| little about GC, so can someone enlighten me?
One of the LispM guys here (sorry, I can't remember who exactly right now)
first explained a bit about this -- the details I'm still trying to figure
out, but the payoff is very high efficiency usage of resources (and thus
considerably better performance). One point was that the GC would progress
as far as it could to all objects that it could reach *within* memory
starting to swap - swapping only if absolutely necessary in effect; what
it can resolve it does - if not, postpone. You could, for example, have
the GC follow pointers within memory until reaching one that faults, then
add the pointer to a "to do" list to tend to later. There would be
of course - programs/processes that spew a lot of small short to medium
objects would seem to benefit the most from this approach. You would
not want to run this way *all* the time (or at least be able to adjust the
GC's swapping-phobia level).
| > 2) being able to dynamically create/destroy multiple
| > scheduling policies definable by the applications
| > themselves, not predefined in the kernel. These are somewhat
| > outside the range of adaptability of any "standard" OSs,
| > probably for several more generations of these OSs. I
| > know you don't disagree with any of this -- you just see it
| > as a lower priority item than I do (or at least lower on your
| > list of interests).
| Already mostly done :-).
This has been attempted and/or actually done in several experimental
OS but can it be done (or efficiently faked) within Un*x type OSs?
Most of these OS papers start, "We created this (name here) OS because
Un*x lacked the flexibility to (see 2 above)...." We can live without
it for now, but I want it someday!
| There is a "RT-Linux" project that runs above the normal kernel. It would
| be trivial to add extensions, or to add a call-interface...
Doesn't RT-Linux drastically limit or disable "normal" Linux capabilities
like networking and such? I think the limitations are due to the hard-
realtime constraints it is operating with though, not the essential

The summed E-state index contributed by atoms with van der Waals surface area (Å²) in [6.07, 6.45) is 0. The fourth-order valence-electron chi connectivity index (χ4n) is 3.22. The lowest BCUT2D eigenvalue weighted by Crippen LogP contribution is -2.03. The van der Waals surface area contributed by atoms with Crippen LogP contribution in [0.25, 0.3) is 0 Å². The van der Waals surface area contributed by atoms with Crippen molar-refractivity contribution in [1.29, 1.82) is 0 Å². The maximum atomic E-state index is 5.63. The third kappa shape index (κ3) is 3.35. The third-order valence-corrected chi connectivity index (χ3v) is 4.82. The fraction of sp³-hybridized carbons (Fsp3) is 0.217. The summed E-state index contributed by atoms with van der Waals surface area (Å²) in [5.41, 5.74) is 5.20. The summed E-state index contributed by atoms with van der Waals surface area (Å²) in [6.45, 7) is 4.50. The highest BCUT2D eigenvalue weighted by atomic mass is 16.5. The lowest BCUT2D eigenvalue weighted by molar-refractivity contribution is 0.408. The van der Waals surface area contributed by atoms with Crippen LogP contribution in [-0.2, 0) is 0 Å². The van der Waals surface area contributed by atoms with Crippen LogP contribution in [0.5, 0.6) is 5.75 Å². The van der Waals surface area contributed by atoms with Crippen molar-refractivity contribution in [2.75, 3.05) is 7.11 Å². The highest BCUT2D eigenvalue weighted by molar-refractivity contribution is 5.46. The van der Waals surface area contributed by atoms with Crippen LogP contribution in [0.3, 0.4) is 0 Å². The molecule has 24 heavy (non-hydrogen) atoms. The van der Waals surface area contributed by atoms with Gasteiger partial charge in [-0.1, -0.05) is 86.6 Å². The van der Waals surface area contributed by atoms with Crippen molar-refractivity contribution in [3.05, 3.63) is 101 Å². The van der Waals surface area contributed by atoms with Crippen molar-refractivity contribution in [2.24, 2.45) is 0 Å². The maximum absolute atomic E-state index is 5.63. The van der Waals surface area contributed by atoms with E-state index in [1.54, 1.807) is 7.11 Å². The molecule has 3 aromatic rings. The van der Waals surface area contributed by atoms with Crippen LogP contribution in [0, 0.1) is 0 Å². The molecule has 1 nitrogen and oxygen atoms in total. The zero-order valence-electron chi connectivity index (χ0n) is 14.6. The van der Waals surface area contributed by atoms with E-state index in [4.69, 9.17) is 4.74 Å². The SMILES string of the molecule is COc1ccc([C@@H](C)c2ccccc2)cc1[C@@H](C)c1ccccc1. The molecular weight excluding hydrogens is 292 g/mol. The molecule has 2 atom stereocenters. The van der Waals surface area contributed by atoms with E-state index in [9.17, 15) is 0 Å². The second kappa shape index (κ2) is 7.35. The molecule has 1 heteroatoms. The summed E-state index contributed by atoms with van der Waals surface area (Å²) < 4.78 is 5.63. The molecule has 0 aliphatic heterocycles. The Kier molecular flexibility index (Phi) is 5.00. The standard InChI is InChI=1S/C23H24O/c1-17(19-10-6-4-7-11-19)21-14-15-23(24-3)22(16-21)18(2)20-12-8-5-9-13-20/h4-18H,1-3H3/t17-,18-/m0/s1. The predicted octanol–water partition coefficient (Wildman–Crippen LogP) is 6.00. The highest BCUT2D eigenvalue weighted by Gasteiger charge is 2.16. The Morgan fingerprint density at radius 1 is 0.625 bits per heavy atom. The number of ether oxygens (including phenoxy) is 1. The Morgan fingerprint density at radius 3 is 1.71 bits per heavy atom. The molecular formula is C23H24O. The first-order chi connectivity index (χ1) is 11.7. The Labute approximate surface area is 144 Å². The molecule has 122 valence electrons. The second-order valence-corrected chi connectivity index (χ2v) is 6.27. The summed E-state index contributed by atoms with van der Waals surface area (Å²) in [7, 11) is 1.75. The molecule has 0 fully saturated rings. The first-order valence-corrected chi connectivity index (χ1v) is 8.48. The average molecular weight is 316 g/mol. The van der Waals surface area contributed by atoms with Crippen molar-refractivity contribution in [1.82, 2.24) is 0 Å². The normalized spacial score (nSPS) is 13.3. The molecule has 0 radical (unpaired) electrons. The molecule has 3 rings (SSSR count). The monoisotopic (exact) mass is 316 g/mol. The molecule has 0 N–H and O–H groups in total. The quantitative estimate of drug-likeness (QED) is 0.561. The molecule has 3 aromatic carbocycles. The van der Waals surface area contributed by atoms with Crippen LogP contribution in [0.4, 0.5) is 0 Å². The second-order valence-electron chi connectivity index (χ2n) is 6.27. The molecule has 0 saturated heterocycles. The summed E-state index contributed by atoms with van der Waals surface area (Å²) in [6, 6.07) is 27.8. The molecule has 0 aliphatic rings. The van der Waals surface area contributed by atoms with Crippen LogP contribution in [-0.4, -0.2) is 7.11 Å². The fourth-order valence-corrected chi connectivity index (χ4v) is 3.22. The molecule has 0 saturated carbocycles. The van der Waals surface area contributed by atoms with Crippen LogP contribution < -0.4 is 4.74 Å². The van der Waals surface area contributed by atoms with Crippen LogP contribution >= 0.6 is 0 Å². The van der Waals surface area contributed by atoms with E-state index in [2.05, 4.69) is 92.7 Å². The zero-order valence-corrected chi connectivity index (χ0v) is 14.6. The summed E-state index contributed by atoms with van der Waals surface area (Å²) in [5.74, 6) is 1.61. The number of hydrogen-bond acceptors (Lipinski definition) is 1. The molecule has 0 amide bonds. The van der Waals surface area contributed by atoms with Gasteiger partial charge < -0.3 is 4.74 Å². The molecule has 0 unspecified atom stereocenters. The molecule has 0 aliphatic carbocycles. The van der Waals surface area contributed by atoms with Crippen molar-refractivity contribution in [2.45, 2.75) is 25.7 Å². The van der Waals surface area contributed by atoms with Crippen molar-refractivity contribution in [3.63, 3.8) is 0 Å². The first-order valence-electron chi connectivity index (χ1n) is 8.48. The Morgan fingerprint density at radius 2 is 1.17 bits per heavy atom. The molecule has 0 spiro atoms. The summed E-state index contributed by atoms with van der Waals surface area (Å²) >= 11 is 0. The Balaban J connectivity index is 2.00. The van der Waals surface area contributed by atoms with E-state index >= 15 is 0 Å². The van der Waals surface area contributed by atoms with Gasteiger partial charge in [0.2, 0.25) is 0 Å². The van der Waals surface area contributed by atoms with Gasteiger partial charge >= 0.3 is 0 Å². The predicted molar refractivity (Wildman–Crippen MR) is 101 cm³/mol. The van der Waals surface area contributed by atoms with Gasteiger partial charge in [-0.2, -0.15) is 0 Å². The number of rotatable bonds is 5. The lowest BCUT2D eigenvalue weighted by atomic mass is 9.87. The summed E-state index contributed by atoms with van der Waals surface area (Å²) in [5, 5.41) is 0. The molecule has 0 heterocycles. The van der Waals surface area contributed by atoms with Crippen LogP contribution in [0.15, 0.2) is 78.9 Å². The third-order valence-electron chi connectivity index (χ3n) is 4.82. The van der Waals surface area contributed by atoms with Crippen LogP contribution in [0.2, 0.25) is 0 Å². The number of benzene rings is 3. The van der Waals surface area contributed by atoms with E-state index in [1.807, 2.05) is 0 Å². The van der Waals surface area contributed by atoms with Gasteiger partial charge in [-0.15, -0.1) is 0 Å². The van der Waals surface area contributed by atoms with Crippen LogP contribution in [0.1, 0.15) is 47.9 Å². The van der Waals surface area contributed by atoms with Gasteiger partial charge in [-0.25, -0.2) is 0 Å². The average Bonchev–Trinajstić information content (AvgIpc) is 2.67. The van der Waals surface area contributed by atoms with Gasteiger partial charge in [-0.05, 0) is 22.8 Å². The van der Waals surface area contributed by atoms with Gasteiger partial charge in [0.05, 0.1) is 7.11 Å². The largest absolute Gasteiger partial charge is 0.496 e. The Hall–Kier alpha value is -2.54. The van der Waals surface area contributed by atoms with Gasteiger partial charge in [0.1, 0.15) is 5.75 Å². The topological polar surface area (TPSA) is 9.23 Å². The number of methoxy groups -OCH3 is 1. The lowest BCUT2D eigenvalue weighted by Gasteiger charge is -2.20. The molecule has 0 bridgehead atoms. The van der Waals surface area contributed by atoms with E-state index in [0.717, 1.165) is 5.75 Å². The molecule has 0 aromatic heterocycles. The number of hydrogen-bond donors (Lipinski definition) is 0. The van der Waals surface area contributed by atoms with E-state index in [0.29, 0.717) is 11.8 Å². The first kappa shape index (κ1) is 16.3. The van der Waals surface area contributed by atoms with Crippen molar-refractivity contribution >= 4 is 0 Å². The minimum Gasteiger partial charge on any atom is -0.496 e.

| > My primary -reservations- about jumping on the Lisp-to-the-metal
| > wagon are 1) all the broken devices we will have to deal with
| > (I very much want to make maximum use of others' suffering
| > to create good device drivers, especially video drivers) and
| Sigh. Very true.
| > 2) having to develop a good GUI interface for LispOS, along with
| > everything else, and create programs using it. Sure, we could
| > create a pure server LispOS (and make Kelly very happy), but that
| > is definitely not on my interest list (I would want the LispOS
| > to have the capability, but not *just* that).
| I would just like people to help the free-clim project and add ports...
| I've been _running_ the first release, so it sort-of-works. It just needs
| programmers. Even bad ones can help... just look at me :-).
I've been studying it when I get a few moments, still have a ways to
| > Your point that our time would be better spent *not* recreating
| > the Un*x software library is well taken.
| As I said before, we don't need a revolution, we need slow infiltration.
| If LispOS is easier to program in, runs on all conventional OS, and can
| communicate with the other programs, then people will flock to it...
A slow infiltration may be all we can manage anyway, even if we're both
*and* lucky. This is one whale of a project, seen as a whole.
| Groetjes, Peter